After you’ve chosen your ceremony venue, you’ll want start searching for decorations. You can add everything from paper garlands to handmade signage, but flowers are the most popular way to spruce up a wedding venue. Aisle markers and altar arrangements aren’t all that you’ll need - remember the bouquets, boutonnieres and corsages for your wedding party as well.
Tip: Flora and fauna typically eats up about 8% of your total wedding budget, but you’ll want to carve out a healthy sum for your reception flowers, as well.
Here’s everything you need to know about wedding ceremony flowers.
When you think of wedding flowers the first thing that comes to mind is probably the bridal bouquet. This handheld arrangement is the bride’s most treasured accessory - so it should suit the leading lady to a T. That means filling it with her favourite flowers in the colour of her choice. This will most likely be the first arrangement you plot out, so all the other flowers in your wedding should riff off of it.
The bride isn’t the only one who gets to carry a bouquet, though. Each bridesmaid will get their own bouquet. These are typically a lot less extravagant than the bride’s, but include some of the same blooms. The flower girl and mothers may get one, too (providing that they are not throwing petals or wearing corsages).
Traditionally, all men in the wedding party and a few VIPs in the crowd will wear a boutonniere. Namely, the groom, his groomsmen, the ring bearer and the fathers and grandparents of both partners. At some ceremonies the ushers and the officiant will also sport them. Boutonnieres can be customized to suit the groom by adding decorative flourishes, but should always tie in what the bride will be carrying down the aisle. If you need a few tips on crafting yours, look here.
Though the idea of corsages may bring memories of prom flooding back, they aren’t just for highschool students. You’ll probably want to purchase a few for your VIPs to wear during your wedding ceremony. Just who are these important figures? The mothers and grandmothers of both partners. As with all your flowers, make sure the blooms you choose for them compliment the bridal bouquet.
As her title suggests, the flower girl needs flowers. This little lady’s job is to pepper the aisle with petals before the bride makes her way to the altar, so she’ll need a basket of those. If you don’t like the look of an aisle strewn with petals, the flower girl can carry a small bouquet instead.
Before your guests take their rightful seats they’ll stop by a welcome table. This is where they’ll find programs, ceremony info and photos of you and your soon-to-be spouse. Make it match the rest of your ceremony by adding an arrangement or two. If you don’t feel like designing something special specifically for the welcome table, ask your florist to make something similar to your reception centerpieces.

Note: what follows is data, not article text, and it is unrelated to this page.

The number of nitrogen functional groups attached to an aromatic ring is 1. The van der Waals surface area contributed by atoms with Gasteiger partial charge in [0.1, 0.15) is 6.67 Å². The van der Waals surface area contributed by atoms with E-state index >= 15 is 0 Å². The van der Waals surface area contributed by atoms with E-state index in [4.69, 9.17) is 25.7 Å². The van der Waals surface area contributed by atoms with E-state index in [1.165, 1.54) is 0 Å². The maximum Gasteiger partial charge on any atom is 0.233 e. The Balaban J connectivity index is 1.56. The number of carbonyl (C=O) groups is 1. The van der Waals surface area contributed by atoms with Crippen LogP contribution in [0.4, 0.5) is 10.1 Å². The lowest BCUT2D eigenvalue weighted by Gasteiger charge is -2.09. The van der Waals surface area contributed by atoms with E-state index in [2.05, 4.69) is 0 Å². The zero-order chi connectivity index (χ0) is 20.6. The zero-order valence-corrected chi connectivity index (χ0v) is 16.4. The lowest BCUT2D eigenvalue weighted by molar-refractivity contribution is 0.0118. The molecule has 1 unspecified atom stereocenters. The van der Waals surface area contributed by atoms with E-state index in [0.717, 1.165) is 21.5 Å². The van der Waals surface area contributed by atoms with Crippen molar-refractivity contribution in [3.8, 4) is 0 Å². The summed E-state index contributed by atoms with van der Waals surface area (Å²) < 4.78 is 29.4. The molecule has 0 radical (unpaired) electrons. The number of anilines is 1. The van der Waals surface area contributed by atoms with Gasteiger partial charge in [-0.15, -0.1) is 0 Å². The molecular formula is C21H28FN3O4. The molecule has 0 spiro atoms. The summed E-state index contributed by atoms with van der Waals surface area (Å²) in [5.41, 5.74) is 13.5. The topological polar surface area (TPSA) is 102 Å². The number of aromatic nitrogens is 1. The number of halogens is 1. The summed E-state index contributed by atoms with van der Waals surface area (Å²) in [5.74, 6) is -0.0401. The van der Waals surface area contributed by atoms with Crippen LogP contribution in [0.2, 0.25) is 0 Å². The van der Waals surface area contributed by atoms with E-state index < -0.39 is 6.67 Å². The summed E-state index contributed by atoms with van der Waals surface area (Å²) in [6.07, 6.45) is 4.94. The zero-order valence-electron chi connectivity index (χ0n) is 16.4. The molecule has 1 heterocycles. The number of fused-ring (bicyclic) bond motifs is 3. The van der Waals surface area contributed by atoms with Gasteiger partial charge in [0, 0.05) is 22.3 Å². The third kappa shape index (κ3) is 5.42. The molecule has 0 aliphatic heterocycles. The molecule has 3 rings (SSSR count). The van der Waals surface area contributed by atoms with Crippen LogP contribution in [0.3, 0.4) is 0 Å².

Your arrival should be nothing short of amazing, and jazzing up your entryway will help take it to the next level. Swath the door frame with garlands of flowers, add a pair of flower-filled vessels to each side or come up with something unique.
Aisle markers are used to identify rows of seats (or pews, if you’re hosting a church wedding). If you want something a bit more interesting than just numbers or candles, add a few flowers to the mix. Make sure to use vessels that compliment your wedding theme. For example, if you’re hosting a rustic ceremony, maybe put them in small pots or wooden crates.
The average aisle runner isn’t too fancy. It’s typically a simple stretch of fabric that acts as a runway for the wedding party and happy couple as they make their way down to the altar. If you want to give it a little extra oomph add a few petals or line the sides with petite arrangements. Some couples like to get even more creative and add a design made of petals down the centre.
Flowers can be used to signify loved ones who have passed away. If you want to reserve a seat at your wedding for them, add a flower or small bouquet at the place that they would have been seated. You may want to go with their favourite bloom or a flower in their favourite colour to make it even more sentimental. Remember to add a small sign along with it so nobody mistakes it for an empty seat.
These arrangements help give your altar that little something extra. They range from minimalistic to jaw-droppingly dramatic and come in all shapes and sizes. Whether you want to place a pair of simple vessels filled with flowers on either side of your altar, go all out with a floral wall or skip them altogether is your call.
Arbors, arches and chuppahs
Whether you’re using an arch or arbor to spruce up an outdoor venue or saying your “I dos” under a chuppah for religious reasons, you don’t want the structure that you exchange rings under to be bland. Use flowers and greenery to give yours a bit of personality. You may want to opt for less expensive blooms to decorate them as they’re typically on the larger side (you’ll probably need more than a handful of roses to do the trick).
Want your guests to shower you and your beloved with flower petals during the recessional? Well you’ll need to have a healthy supply on hand. Before you place an order make sure your venue allows petal tossing. Some have restrictions on what can be tossed - if anything - so it’s better to be safe than sorry.